The university has also indicated that pressure was put on them from the Taipei City Government to agree to host the event. Despite concerns over the impact on student learning and university administrators questioning the event on security grounds, the head of sports at the university returned from leave just ahead of the event and swiftly gave it his approval. The university has since confirmed that the event caused over NT$80,000 of damage to the sports field in question as well as disrupting university life for a week beforehand.

NTU students protesting the concert. (CNA image)

Why did the university eventually agree to host the event? Why did the Head of Sports at the university so readily agree? And why were some in the Taipei City Government so keen for it to go ahead? These are all questions that are yet to be satisfactorily answered, although the university is investigating the circumstances and has pledged to punish individuals found to be negligent.

Then there is the role of the police. Officers reportedly took 40 minutes to arrive at the scene, despite the nearest police station being just 2 km away. Usually the National Taiwan University in Taipei would be responsible for the security and policing of its own campus, which might offer some sort of excuse for the slow response. But, in light of security concerns that had previously been raised around the event, and the many calls to police that were made, it seems remarkable that they took so long to respond.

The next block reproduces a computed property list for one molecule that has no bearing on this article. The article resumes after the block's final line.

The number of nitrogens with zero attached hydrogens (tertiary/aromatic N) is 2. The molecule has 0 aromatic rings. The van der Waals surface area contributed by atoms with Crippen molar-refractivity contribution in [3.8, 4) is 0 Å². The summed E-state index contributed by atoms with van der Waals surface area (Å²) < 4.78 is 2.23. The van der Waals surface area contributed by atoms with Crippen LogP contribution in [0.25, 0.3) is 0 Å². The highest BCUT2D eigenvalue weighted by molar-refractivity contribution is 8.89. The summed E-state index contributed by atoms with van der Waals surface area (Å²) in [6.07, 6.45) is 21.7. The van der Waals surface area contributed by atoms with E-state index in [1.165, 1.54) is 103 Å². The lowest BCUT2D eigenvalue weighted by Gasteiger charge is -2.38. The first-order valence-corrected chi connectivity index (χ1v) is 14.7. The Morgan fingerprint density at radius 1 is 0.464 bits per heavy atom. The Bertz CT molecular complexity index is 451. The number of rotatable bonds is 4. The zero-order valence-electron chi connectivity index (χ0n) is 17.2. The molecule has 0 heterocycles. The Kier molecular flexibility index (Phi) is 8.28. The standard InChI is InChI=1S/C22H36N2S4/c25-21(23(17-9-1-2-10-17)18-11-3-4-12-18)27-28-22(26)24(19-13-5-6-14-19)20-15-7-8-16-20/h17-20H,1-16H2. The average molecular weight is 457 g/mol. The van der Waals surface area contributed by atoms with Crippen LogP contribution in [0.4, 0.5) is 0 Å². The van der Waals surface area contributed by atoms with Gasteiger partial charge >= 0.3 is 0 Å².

According to Taipei Police Department Deputy Commissioner Lin Shun-chia, "Some of our police officers failed to respond promptly and appropriately after dozens of emergency calls made to us.” Whilst some officers have apparently been disciplined, the question of why they failed to respond faster still remains unanswered.

But perhaps most troubling of all is the role of Chinese unification parties in the violence. Video-evidence shows them wielding baseball bats and extendable batons which eye-witnesses say they had prepared and concealed. This alone makes a mockery of their subsequent claims that they only acted in self-defence.

Links between the CUPP and promoters of this event have been taken by some to suggest that everything was pre-planned. In his article, J. Michael Cole draws a picture of China seeking to deliberately cause unrest in Taiwan, as a possible precursor to military intervention. On the face of it, this seems to make sense, especially given the timing of this event, in the run up to the Communist Party of China’s People’s Congress.